Taking measure of a process’s RAM usage on Windows has always been straightforward.
You launch the Task Manager and browse through the processes to find their corresponding CPU, memory, and disk usage, among other usage metrics.
But Linux distros don’t offer such conveniences, especially if you want to take measure of shared memory. You will need to work with the pmap command to find process metrics.
Here’s a complete guide to using the pmap utility on Linux distros.
The Fundamentals of Memory Mapping
Contemporary OSs allocate memory regions to every process on the machine. Fittingly, these regions are referred to as “allocation spaces.”
Under the hood, modern OSs don’t map allocation spaces to physical hardware addresses. Instead, the OSs generate virtual memory spaces to keep account of every process.
These virtual memory spaces form a vital layer of abstraction of the physical memory. Each process has a translation table associated with it, and the OS’s kernel maintains these tables.
The CPU accesses these tables via the kernel. The kernel inevitably assigns all processes to the CPU core and updates their translation tables while it’s at it. This way, the kernel facilitates interactions between the processes and the CPU’s cores.
The Rewards of Abstraction
When we use any modern OS, we interact with processes in the kernel from outside the kernel in a conceptual space called the “userland.”
The userland allows the operating system – specifically the kernel – to remain secure and stable when applications misbehave.
The use of virtual memory spaces limits access and visibility of the physical memory in the userland. Processes can only access memory as virtual memory addresses assigned by the OS.
Also, processes cannot detect or access the virtual memory addresses assigned to other processes. The only exception to this is when processes are sharing memory.
This abstraction of the physical memory gives the kernel the flexibility to modify the physical address of any virtual memory space.
Virtual memory spaces are sometimes moved to the machine’s disk by changing the physical address a virtual memory space points to.
Modern kernels are designed to avoid providing details of the physical memory address to processes until required, which is rarely the case.
Processes request writing and reading memory, and the kernels grant them access to the virtual memory. However, kernels continually juggle the mapping table to optimize the operating system’s efficiency.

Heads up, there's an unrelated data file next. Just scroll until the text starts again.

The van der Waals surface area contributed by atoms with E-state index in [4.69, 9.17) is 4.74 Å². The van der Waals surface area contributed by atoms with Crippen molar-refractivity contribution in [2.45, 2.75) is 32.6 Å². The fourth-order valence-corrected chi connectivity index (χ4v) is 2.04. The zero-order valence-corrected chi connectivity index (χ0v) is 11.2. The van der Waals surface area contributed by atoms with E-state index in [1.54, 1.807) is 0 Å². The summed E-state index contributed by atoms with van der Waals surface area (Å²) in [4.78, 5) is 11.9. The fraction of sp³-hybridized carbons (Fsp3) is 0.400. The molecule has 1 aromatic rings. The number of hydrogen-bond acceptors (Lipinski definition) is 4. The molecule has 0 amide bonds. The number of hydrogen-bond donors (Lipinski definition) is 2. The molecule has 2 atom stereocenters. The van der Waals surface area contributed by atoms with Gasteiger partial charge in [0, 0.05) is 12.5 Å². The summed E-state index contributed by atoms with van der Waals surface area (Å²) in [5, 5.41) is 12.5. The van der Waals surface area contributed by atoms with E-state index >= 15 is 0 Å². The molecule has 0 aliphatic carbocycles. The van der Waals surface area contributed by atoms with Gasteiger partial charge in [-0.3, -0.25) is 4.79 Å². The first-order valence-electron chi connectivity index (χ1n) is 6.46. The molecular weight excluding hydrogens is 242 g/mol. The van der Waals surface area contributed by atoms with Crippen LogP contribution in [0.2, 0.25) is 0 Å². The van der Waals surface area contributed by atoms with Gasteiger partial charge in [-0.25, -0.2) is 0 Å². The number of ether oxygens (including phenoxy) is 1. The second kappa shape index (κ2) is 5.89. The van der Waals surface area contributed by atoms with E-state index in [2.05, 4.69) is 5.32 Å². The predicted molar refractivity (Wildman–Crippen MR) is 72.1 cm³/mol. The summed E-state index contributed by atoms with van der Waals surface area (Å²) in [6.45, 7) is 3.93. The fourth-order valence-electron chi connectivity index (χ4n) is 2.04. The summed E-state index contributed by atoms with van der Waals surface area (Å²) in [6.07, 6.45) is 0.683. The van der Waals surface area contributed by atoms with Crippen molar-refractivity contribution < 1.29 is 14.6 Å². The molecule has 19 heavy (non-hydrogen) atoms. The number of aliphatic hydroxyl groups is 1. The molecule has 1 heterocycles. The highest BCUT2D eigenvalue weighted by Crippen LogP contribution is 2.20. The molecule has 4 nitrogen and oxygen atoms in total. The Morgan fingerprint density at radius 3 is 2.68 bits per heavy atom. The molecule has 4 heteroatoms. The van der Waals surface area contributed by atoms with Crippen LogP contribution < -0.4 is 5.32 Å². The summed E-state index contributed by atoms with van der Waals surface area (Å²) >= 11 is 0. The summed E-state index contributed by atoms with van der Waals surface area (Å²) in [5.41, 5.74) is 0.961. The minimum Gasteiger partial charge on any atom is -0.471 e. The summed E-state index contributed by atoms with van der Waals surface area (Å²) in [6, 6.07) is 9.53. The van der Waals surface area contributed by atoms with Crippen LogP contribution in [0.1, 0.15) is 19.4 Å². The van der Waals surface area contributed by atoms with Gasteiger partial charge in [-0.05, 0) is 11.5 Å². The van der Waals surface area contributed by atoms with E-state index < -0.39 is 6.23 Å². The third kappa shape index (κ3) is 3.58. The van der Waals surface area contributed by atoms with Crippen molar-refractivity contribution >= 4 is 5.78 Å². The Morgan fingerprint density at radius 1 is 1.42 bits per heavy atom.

Basics of Shared Memory
The concept of “RAM on demand” coupled with mapping tables opened the doors to sharing memory between processes.
Kernels prioritize not loading a process into physical memory more than once. For instance, you could load a shared library into the memory once, and many processes that need the library can access and use it as necessary.
Every process is assigned a unique virtual memory space for the shared library. However, in our shared library example, each one of these virtual spaces points to the same physical memory space.
If a shared memory space is writable, processes may attempt to write to the physical memory. Kernels use the copy-on-write scheme, which assigns every process a copy of the shared memory to which it is trying to write.
This way, none of the processes access each other’s copies of the shared memory, and the shared memory associated with the original process remains untouched.
The copy-on-write scheme is only one example of any modern Linux distro’s several sophisticated memory handling mechanisms.
Basics of the pmap Utility
The details of how your Linux machine’s kernel works with your machine’s RAM are stored in two pseudo-files in the “/proc” pseudo-filesystem.
Every process has two files associated with it. These files are named after the processes’ Process IDs. The two files are “/proc/maps” and “proc//smaps.”
You don’t have to interact with the pseudo-filesystem to access information about the processes.
The pmap utility can read the information from these files and display it on your terminal. You will need to find the PID of the process you want to check.